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Health (Protection) Amendment Bill

Year: 2015 Number: 127 Download PDF (58 KB)

A short form supplementary disclosure statement for proposed government amendments to a Bill seeks to bring together in one place some selected information to support and enhance the Parliamentary and public scrutiny of those proposed amendments.


It highlights certain significant powers or features in the proposed amendments that might be of particular Parliamentary or public interest and warrant an explanation.

It provides a limited supplement to the original disclosure statement for the Health (Protection) Amendment Bill, dated 9 July 2014, which can be found at this link

This supplementary disclosure statement was prepared by Andrew Forsyth and Janet Lewin of the Ministry of Health.

The Ministry of Health certifies that, to the best of its knowledge and understanding, the information provided is complete and accurate at the date of finalisation below.

13 October 2015.

Significant Legislative Features

Offences, penalties and court jurisdictions

1. Do the proposed amendments create, amend, or remove:


(a)   offences or penalties (including infringement offences or penalties and civil pecuniary penalties)?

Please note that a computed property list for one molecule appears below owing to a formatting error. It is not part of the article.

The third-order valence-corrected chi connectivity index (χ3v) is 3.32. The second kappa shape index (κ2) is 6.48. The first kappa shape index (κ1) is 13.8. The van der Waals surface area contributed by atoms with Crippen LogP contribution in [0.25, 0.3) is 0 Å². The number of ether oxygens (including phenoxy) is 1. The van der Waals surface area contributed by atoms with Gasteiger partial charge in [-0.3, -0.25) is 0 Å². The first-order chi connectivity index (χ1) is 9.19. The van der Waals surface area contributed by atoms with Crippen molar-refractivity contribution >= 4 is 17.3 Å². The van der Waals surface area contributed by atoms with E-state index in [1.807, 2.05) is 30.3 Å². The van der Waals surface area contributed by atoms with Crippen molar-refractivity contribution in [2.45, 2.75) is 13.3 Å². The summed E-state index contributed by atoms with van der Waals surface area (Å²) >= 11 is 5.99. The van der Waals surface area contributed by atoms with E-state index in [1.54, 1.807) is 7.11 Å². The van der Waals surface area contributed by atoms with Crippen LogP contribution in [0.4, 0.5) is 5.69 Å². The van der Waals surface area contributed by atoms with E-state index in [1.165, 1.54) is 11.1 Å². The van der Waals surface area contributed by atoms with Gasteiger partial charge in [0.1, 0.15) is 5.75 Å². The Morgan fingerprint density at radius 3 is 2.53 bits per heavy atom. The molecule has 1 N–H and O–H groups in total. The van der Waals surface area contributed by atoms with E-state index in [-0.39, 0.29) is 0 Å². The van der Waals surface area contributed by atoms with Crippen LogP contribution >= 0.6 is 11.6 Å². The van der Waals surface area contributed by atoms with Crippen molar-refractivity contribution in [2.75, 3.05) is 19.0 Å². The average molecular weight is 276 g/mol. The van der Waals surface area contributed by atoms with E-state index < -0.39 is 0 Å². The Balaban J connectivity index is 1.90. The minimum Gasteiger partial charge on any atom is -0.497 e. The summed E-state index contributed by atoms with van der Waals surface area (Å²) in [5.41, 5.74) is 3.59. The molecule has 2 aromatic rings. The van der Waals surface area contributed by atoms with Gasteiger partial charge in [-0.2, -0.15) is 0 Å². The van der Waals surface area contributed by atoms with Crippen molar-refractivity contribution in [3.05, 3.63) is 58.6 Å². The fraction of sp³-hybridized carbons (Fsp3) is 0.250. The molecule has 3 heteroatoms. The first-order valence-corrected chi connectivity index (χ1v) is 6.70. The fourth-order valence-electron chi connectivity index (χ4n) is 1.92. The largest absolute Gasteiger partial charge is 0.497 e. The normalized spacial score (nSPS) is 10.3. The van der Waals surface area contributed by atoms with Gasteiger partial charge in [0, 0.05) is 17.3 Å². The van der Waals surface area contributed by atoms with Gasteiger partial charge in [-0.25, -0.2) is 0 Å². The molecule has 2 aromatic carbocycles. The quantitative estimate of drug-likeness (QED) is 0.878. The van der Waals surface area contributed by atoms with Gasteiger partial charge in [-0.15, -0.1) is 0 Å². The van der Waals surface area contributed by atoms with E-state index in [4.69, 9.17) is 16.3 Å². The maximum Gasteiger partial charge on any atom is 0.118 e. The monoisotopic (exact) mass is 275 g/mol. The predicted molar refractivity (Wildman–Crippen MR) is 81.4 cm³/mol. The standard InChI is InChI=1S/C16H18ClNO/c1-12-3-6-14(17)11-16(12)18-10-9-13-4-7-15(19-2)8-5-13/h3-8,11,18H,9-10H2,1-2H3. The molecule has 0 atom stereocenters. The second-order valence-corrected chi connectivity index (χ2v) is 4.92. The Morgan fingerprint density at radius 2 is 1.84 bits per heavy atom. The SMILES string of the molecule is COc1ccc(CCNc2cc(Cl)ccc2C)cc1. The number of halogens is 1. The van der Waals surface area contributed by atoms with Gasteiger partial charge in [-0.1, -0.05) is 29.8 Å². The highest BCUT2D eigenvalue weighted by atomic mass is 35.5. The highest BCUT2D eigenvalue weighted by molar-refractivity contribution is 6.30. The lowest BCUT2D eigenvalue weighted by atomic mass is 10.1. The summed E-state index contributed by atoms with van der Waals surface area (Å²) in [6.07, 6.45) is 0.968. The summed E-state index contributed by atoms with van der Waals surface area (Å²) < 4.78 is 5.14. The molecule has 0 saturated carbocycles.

(b)   the jurisdiction of a court or tribunal (including rights to judicial review or rights of appeal)?


Clause 5 does not create a new offence of failing to notify infectious diseases.  That already exists.  However, as amended by the Supplementary Order Paper, the clause will extend the notification obligation, and corresponding offence provision for failing to do so, to health practitioners.  In the Act and the Bill as introduced, only medical practitioners have this obligation.  The policy rationale for this change is to bring notification of infectious disease requirements into line with current work practices.

The penalty for such an offence is in the general offence provision in section 136 of the Health Act and there is a continuing penalty for every day the offence continues.


1.1. Was the Ministry of Justice consulted about these provisions?


No new offence or penalties are being created.